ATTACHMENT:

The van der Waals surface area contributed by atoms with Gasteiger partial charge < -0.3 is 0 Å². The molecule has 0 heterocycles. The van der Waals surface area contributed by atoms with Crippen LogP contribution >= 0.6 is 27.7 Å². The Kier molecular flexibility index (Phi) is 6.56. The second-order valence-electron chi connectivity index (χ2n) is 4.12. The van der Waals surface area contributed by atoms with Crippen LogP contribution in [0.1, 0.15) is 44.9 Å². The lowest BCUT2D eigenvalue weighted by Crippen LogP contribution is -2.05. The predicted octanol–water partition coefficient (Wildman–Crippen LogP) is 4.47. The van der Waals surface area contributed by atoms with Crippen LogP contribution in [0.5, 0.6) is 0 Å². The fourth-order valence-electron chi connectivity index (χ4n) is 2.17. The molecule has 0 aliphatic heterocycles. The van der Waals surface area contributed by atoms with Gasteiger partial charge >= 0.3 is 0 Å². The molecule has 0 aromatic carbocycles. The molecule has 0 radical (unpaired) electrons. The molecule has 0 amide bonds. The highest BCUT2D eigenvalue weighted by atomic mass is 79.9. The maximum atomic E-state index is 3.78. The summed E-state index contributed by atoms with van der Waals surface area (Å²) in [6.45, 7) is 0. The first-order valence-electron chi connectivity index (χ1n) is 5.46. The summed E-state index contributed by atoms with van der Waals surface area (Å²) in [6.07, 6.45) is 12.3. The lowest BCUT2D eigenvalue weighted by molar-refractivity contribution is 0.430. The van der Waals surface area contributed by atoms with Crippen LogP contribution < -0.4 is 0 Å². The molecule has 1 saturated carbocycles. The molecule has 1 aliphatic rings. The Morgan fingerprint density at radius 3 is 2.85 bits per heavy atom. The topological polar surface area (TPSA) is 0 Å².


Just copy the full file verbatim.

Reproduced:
The van der Waals surface area contributed by atoms with Gasteiger partial charge < -0.3 is 0 Å². The molecule has 0 heterocycles. The van der Waals surface area contributed by atoms with Crippen LogP contribution >= 0.6 is 27.7 Å². The Kier molecular flexibility index (Phi) is 6.56. The second-order valence-electron chi connectivity index (χ2n) is 4.12. The van der Waals surface area contributed by atoms with Crippen LogP contribution in [0.1, 0.15) is 44.9 Å². The lowest BCUT2D eigenvalue weighted by Crippen LogP contribution is -2.05. The predicted octanol–water partition coefficient (Wildman–Crippen LogP) is 4.47. The van der Waals surface area contributed by atoms with Crippen LogP contribution in [0.5, 0.6) is 0 Å². The fourth-order valence-electron chi connectivity index (χ4n) is 2.17. The molecule has 0 aliphatic heterocycles. The van der Waals surface area contributed by atoms with Gasteiger partial charge >= 0.3 is 0 Å². The molecule has 0 aromatic carbocycles. The molecule has 0 radical (unpaired) electrons. The molecule has 0 amide bonds. The highest BCUT2D eigenvalue weighted by atomic mass is 79.9. The maximum atomic E-state index is 3.78. The summed E-state index contributed by atoms with van der Waals surface area (Å²) in [6.45, 7) is 0. The first-order valence-electron chi connectivity index (χ1n) is 5.46. The summed E-state index contributed by atoms with van der Waals surface area (Å²) in [6.07, 6.45) is 12.3. The lowest BCUT2D eigenvalue weighted by molar-refractivity contribution is 0.430. The van der Waals surface area contributed by atoms with Crippen LogP contribution < -0.4 is 0 Å². The molecule has 1 saturated carbocycles. The molecule has 1 aliphatic rings. The Morgan fingerprint density at radius 3 is 2.85 bits per heavy atom. The topological polar surface area (TPSA) is 0 Å².